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Do be Still.



Do not resent. Do not react. Keep inner stillness. These three spiritual principles, or disciplines, are really a summation of the Philokalia, the collection of Orthodox Christian spiritual wisdom. They are the basis for all health and healing.


Metropolitan Jonah

There never was, nor will be a place on earth free from sorrows. The only sorrow-less place on earth is the heart - when the Lord is present there. St. Nikon of Optina



The second principle, the second essential foundation of our spiritual life – do not react – leads to the third. This third principle is the practice of inner stillness. The use of the Jesus Prayer is an extremely valuable tool for this. But the Jesus Prayer is a means, not an end. It is a means for entering into deeper and deeper conscious communion. It’s a means for us to acquire and maintain the awareness of the presence of God. The prayer developed within the tradition of hesychasm, in the desert and on the Holy Mountain. But hesychasm is not only about the Jesus Prayer. It is about inner stillness and silence.

Inner stillness is not merely emptiness. It is a focus on the awareness of the presence of God in the depths of our heart.

One of the essential things we have to constantly remember is that God is not out there someplace. He’s not just in the box on the altar. It may be the dwelling place of His glory. But God is everywhere. And God dwells in the depths of our hearts. When we can come to that awareness of God dwelling in the depths of our hearts, and keep our attention focused in that core, thoughts vanish.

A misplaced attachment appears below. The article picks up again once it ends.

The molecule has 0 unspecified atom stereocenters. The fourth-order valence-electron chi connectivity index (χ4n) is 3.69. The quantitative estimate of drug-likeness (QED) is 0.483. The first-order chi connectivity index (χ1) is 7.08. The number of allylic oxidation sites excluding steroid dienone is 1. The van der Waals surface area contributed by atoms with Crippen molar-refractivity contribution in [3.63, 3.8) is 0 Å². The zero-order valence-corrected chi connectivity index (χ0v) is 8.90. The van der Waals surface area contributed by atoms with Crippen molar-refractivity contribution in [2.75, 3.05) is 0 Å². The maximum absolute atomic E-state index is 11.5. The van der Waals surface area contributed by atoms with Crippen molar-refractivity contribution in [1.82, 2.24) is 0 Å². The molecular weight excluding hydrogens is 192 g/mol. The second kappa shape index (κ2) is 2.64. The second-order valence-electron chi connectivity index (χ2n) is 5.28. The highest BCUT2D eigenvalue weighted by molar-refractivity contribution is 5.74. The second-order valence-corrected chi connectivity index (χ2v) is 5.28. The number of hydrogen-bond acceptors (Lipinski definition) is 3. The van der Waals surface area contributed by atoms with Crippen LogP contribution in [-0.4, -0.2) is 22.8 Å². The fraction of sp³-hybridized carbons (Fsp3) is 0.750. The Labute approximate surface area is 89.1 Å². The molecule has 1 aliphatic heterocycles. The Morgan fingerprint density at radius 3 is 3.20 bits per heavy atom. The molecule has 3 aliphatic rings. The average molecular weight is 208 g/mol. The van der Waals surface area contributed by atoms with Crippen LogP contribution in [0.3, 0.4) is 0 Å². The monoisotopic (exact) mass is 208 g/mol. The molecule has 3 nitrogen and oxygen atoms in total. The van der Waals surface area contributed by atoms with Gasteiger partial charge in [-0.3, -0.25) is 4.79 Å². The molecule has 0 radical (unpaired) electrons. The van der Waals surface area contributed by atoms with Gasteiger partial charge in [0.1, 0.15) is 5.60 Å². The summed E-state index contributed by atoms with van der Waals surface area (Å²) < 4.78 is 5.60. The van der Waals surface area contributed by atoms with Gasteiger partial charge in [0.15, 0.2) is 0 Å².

How do we do this? In order to enter in to deep stillness, we have to have a lot of our issues resolved. We have to have a lot of our anger and bitterness and resentments resolved. We have to forgive. If we don’t we’re not going to get into stillness, because the moment we try our inner turmoil is going to come vomiting out. This is good – painful, but good. Because when we try to enter into stillness and we begin to see the darkness that is lurking in our souls, we can then begin to deal with it. It distracts us from trying to be quiet, from trying to say the Jesus Prayer, but that’s just part of the process. And it takes time.

We have to forgive. If we don’t we’re not going to get into stillness, because the moment we try our inner turmoil is going to come vomiting out.

The Fathers talk about three levels of prayer. The first level is oral prayer, where we’re saying the prayer with our lips. We may use a prayer rope, saying “Lord Jesus Christ, have mercy on me,” or whatever form we use. The next level is mental prayer, where we’re saying the prayer in our mind. Prayer of the mind – with the Jesus Prayer, with prayer book prayers, with liturgical prayers –keeps our minds focused and helps to integrate us, so that our lips and our mind are in the same place and doing the same thing. We all know that we can be standing in church, or standing at prayer, and we may be mouthing the words with our lips but our mind is thinking about the grocery list. The second level of prayer overcomes this problem, but it is not the final level.

What is the Prayer of the Heart?

The final level of prayer is prayer of the heart, or spiritual prayer. It is here where we encounter God, in the depths of our soul. Here we open the eye of our attention, with the intention of being present to God who is present within us. This is the key and the core of the whole process of spiritual growth and transformation.


+ Glory to God for All Things +